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Tuesday, 30 July 2013

Philip Larkin: High Windows


.
Waiting Room for the Beyond

Waiting Room for the Beyond: John Register, 1988 (Modernism Gallery, San Francisco)



When I see a couple of kids
And guess he’s fucking her and she’s   
Taking pills or wearing a diaphragm,   
I know this is paradise

Everyone old has dreamed of all their lives --  
Bonds and gestures pushed to one side
Like an outdated combine harvester,
And everyone young going down the long slide

To happiness, endlessly. I wonder if   
Anyone looked at me, forty years back,   
And thought, That’ll be the life;
No God any more, or sweating in the dark

About hell and that, or having to hide   
What you think of the priest. He
And his lot will all go down the long slide   
Like free bloody birds. And immediately

Rather than words comes the thought of high windows:   
The sun-comprehending glass,
And beyond it, the deep blue air, that shows
Nothing, and is nowhere, and is endless.

Philip Larkin (1922-1985): High Windows, 12 February 1967, from High Windows, 1974






The Fear of Ghosts
: Balthus (Baltusz Klossowski de Rola) (1908–2001),1933, oil on canvas (Indiana University Art Museum, Bloomington)


Lady Abdy: Balthus (Baltusz Klossowski de Rola) (1908–2001), 1935, oil on canvas

8 comments:

TC said...

Philip Larkin reads High Windows

Unknown said...

"It is the intention of the organism to survive"

STEPHEN RATCLIFFE said...

Tom,

Like to the larkin at break of day arising . . . only here the upstairs window
"glass,
And beyond it, the deep [grey fog], that shows
Nothing, and is nowhere, and is endless."

7.30

grey whiteness of fog against invisible
ridge, crows calling from pine branches
in foreground, sound of wave in channel

repetition, stretching away
toward the surface of

it, question in light of it
possible, means that

grey white of fog against top of ridge,
wingspan of gull flapping toward point

Hazen said...

For a time there is
the constant down and up of things,
and the sometimes slide to happiness—
if that’s what it turns out to be—
where gravity for once is in your favor.
You must ask the right questions.

Much later, at the precarious windowsill,
as though fleeing something,
there’s the deep backward gaze at life’s ghosts.
So you turn to invoke the ancient sun,
and find in the clear blue air,
another question.

Wooden Boy said...

The thinking here, sharp and direct, clear. The colloquial pulse carrying you to the endless nowhere.

A poet afraid of lying.

TC said...

Larkin seems to have had a rare failure as a person, the inability to deceive himself.

"The weight of depression he carried endures as a severe purity in his poems," commented John Updike. "It would seem that at some point early in his development he retracted any large hopes for human interaction."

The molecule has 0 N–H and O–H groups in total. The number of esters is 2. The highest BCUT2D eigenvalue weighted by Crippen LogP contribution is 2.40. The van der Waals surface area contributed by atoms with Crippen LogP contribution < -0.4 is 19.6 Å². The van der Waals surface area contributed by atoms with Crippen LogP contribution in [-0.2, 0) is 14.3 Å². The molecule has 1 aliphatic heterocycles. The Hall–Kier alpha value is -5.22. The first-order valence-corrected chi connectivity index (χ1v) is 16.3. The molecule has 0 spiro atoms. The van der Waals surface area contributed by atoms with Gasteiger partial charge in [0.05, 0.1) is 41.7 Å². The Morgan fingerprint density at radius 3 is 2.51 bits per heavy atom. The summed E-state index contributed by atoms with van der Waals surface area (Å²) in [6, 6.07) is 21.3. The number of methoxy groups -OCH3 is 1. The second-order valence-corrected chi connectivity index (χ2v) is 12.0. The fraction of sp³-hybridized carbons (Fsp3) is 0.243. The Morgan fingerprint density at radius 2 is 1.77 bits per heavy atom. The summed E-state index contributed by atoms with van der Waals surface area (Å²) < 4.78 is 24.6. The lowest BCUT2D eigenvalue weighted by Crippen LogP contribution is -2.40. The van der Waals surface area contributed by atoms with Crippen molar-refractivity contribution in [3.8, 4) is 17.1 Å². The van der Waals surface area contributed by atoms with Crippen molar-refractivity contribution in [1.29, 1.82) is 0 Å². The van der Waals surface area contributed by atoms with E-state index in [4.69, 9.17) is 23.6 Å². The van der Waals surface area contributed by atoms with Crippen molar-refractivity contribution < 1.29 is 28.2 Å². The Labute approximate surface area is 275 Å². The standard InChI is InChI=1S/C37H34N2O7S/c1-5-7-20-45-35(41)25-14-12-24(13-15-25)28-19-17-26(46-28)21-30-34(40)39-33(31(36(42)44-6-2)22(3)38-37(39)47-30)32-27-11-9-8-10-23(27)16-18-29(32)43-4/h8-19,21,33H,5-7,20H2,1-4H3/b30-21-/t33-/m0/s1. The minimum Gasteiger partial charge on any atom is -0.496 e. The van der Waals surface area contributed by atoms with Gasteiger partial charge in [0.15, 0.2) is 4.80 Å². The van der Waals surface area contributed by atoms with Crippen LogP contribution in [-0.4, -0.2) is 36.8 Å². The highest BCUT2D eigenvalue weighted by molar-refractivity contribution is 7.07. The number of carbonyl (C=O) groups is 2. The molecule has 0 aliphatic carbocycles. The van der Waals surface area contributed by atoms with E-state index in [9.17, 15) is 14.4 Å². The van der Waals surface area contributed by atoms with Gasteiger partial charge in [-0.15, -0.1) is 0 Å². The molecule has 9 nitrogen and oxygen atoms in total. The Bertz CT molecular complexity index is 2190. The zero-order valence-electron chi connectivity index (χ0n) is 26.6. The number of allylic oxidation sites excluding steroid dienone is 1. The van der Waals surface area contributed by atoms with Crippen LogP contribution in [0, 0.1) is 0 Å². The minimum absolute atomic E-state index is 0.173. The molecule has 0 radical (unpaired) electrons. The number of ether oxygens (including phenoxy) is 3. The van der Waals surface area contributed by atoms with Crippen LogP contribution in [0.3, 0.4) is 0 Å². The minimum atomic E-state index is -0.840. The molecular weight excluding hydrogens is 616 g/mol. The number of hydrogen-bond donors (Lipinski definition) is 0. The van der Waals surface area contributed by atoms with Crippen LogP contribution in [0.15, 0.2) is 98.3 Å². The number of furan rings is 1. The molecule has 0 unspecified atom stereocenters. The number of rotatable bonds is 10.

In an early novel, A Girl in Winter (1947), Larkin's heroine, Katherine Lind, sees for herself a future which in its bleakness looks forward to that major weight of depression that is the burden of the poems to come.

"Life would be happy insofar as she was happy, sad insofar as she was sad. The happiness would depend on her youth and health, and would help no-one. When she was ill, it would drop away, like the flame of a wick being turned down; when she grew old, it would be thin and infrequent. And in these times no other thing or person would be able to help her, though they might try sincerely, and she might try equally sincerely to be helped. But they would not be able to touch any more than people standing ten yards apart can take each other’s hands."

Larkin was extremely conscious of the awkwardness of his physical appearance, and as in other areas, resisted the self-deception that makes so many ordinary-looking public people fall in love with their own image. He famously shied from being photographed.

Many of the publicity photos that survive were done by Fay Godwin.

Godwin first snapped him 1969. A reluctant Larkin was not optimistic about the outcome. "I should think it was a thankless task: I have as much expression as a lump of sugar."

Over the years she dutifully provided occasional book jacket portraits.

"Faber's judged some of them too dark for satisfactory reproduction ... 'CS Lewis on a Drugs Charge' seemed to be used most frequently.'... It is not your fault I look like a cross between an egg and a bloodhound on some of them."

In 1983 Faber put about a Godwin image Larkin particularly disliked -- the "Boston Strangler" picture, as he termed it.

Still there was to be another book, and he posed once more for Godwin... needs must.

As in past shoots, she again captured him in his customary lair, the library, "where I am peering out from among dark shelves with a somewhat furtive, whimsical appearance".

Philip Larkin by Fay Godwin

On this photo, her favourite, his verdict: "...my sagging face, an egg sculpted in lard, with goggles on -- depressing, depressing, depressing".

Perish the thought of Larkin ever having to do an American tour -- or worse yet, being caught making love to himself after the contemporary fashion, with a selfie.

vazambam (Vassilis Zambaras) said...

A poet one never tires of reading.

Nin Andrews said...

"Larkin seems to have had a rare failure as a person, the inability to deceive himself."
You could not have said it better. Wow, to have such a gift and such a curse.
Such a great poem and post.